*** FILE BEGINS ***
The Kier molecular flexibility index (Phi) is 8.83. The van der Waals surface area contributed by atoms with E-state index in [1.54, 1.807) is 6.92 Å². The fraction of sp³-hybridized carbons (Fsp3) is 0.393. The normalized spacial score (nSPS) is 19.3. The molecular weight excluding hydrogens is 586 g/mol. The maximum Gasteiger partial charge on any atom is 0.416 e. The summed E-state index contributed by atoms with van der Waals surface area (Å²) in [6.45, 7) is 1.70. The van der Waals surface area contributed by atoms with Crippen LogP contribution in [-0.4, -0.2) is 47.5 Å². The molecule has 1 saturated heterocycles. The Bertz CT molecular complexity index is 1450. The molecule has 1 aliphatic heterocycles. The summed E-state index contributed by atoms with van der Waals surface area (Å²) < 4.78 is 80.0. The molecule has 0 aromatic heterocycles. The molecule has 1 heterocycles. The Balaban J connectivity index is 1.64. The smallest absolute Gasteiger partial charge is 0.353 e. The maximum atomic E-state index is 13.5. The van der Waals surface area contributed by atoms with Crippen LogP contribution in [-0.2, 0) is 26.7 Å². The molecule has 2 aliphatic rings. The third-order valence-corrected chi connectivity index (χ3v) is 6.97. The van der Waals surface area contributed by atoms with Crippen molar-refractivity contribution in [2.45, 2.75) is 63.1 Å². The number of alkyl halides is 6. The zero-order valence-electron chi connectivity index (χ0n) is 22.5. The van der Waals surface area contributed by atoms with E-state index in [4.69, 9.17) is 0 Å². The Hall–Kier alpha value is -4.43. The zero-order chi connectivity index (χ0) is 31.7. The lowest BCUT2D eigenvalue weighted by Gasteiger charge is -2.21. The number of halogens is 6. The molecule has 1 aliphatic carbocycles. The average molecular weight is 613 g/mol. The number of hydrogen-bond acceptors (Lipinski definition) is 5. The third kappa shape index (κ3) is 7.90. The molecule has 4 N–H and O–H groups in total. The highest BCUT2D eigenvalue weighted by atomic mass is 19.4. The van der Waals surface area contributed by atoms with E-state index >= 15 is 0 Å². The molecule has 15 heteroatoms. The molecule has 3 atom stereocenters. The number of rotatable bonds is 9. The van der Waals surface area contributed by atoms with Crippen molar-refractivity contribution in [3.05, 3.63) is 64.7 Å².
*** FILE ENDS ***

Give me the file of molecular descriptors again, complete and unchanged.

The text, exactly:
The Kier molecular flexibility index (Phi) is 8.83. The van der Waals surface area contributed by atoms with E-state index in [1.54, 1.807) is 6.92 Å². The fraction of sp³-hybridized carbons (Fsp3) is 0.393. The normalized spacial score (nSPS) is 19.3. The molecular weight excluding hydrogens is 586 g/mol. The maximum Gasteiger partial charge on any atom is 0.416 e. The summed E-state index contributed by atoms with van der Waals surface area (Å²) in [6.45, 7) is 1.70. The van der Waals surface area contributed by atoms with Crippen LogP contribution in [-0.4, -0.2) is 47.5 Å². The molecule has 1 saturated heterocycles. The Bertz CT molecular complexity index is 1450. The molecule has 1 aliphatic heterocycles. The summed E-state index contributed by atoms with van der Waals surface area (Å²) < 4.78 is 80.0. The molecule has 0 aromatic heterocycles. The molecule has 1 heterocycles. The Balaban J connectivity index is 1.64. The smallest absolute Gasteiger partial charge is 0.353 e. The maximum atomic E-state index is 13.5. The van der Waals surface area contributed by atoms with Crippen LogP contribution in [-0.2, 0) is 26.7 Å². The molecule has 2 aliphatic rings. The third-order valence-corrected chi connectivity index (χ3v) is 6.97. The van der Waals surface area contributed by atoms with Crippen molar-refractivity contribution in [2.45, 2.75) is 63.1 Å². The number of alkyl halides is 6. The zero-order valence-electron chi connectivity index (χ0n) is 22.5. The van der Waals surface area contributed by atoms with E-state index in [4.69, 9.17) is 0 Å². The Hall–Kier alpha value is -4.43. The zero-order chi connectivity index (χ0) is 31.7. The lowest BCUT2D eigenvalue weighted by Gasteiger charge is -2.21. The number of halogens is 6. The molecule has 1 aliphatic carbocycles. The average molecular weight is 613 g/mol. The number of hydrogen-bond acceptors (Lipinski definition) is 5. The third kappa shape index (κ3) is 7.90. The molecule has 4 N–H and O–H groups in total. The highest BCUT2D eigenvalue weighted by atomic mass is 19.4. The van der Waals surface area contributed by atoms with E-state index >= 15 is 0 Å². The molecule has 15 heteroatoms. The molecule has 3 atom stereocenters. The number of rotatable bonds is 9. The van der Waals surface area contributed by atoms with Crippen molar-refractivity contribution in [3.05, 3.63) is 64.7 Å².